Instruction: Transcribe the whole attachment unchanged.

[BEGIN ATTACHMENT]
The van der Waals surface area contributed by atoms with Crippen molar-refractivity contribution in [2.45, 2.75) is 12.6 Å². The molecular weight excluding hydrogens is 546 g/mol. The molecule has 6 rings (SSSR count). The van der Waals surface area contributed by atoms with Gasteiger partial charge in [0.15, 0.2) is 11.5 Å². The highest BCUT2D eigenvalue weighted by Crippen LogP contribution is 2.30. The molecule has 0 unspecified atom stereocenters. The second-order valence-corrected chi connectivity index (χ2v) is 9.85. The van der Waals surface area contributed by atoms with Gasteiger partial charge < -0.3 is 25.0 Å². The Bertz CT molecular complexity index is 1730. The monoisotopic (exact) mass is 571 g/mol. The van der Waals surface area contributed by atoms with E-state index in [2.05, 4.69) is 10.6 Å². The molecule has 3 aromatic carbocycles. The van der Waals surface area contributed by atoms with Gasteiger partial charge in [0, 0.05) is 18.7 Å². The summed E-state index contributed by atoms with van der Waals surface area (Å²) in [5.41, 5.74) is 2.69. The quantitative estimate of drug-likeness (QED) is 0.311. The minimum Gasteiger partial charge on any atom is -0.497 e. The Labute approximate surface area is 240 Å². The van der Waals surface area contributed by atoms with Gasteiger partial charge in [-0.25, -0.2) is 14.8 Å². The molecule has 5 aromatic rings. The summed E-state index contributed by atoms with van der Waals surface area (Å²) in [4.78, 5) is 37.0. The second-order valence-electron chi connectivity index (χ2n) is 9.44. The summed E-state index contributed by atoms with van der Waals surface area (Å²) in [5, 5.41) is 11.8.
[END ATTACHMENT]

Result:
The van der Waals surface area contributed by atoms with Crippen molar-refractivity contribution in [2.45, 2.75) is 12.6 Å². The molecular weight excluding hydrogens is 546 g/mol. The molecule has 6 rings (SSSR count). The van der Waals surface area contributed by atoms with Gasteiger partial charge in [0.15, 0.2) is 11.5 Å². The highest BCUT2D eigenvalue weighted by Crippen LogP contribution is 2.30. The molecule has 0 unspecified atom stereocenters. The second-order valence-corrected chi connectivity index (χ2v) is 9.85. The van der Waals surface area contributed by atoms with Gasteiger partial charge < -0.3 is 25.0 Å². The Bertz CT molecular complexity index is 1730. The monoisotopic (exact) mass is 571 g/mol. The van der Waals surface area contributed by atoms with E-state index in [2.05, 4.69) is 10.6 Å². The molecule has 3 aromatic carbocycles. The van der Waals surface area contributed by atoms with Gasteiger partial charge in [0, 0.05) is 18.7 Å². The summed E-state index contributed by atoms with van der Waals surface area (Å²) in [5.41, 5.74) is 2.69. The quantitative estimate of drug-likeness (QED) is 0.311. The minimum Gasteiger partial charge on any atom is -0.497 e. The Labute approximate surface area is 240 Å². The van der Waals surface area contributed by atoms with Gasteiger partial charge in [-0.25, -0.2) is 14.8 Å². The molecule has 5 aromatic rings. The summed E-state index contributed by atoms with van der Waals surface area (Å²) in [4.78, 5) is 37.0. The second-order valence-electron chi connectivity index (χ2n) is 9.44. The summed E-state index contributed by atoms with van der Waals surface area (Å²) in [5, 5.41) is 11.8.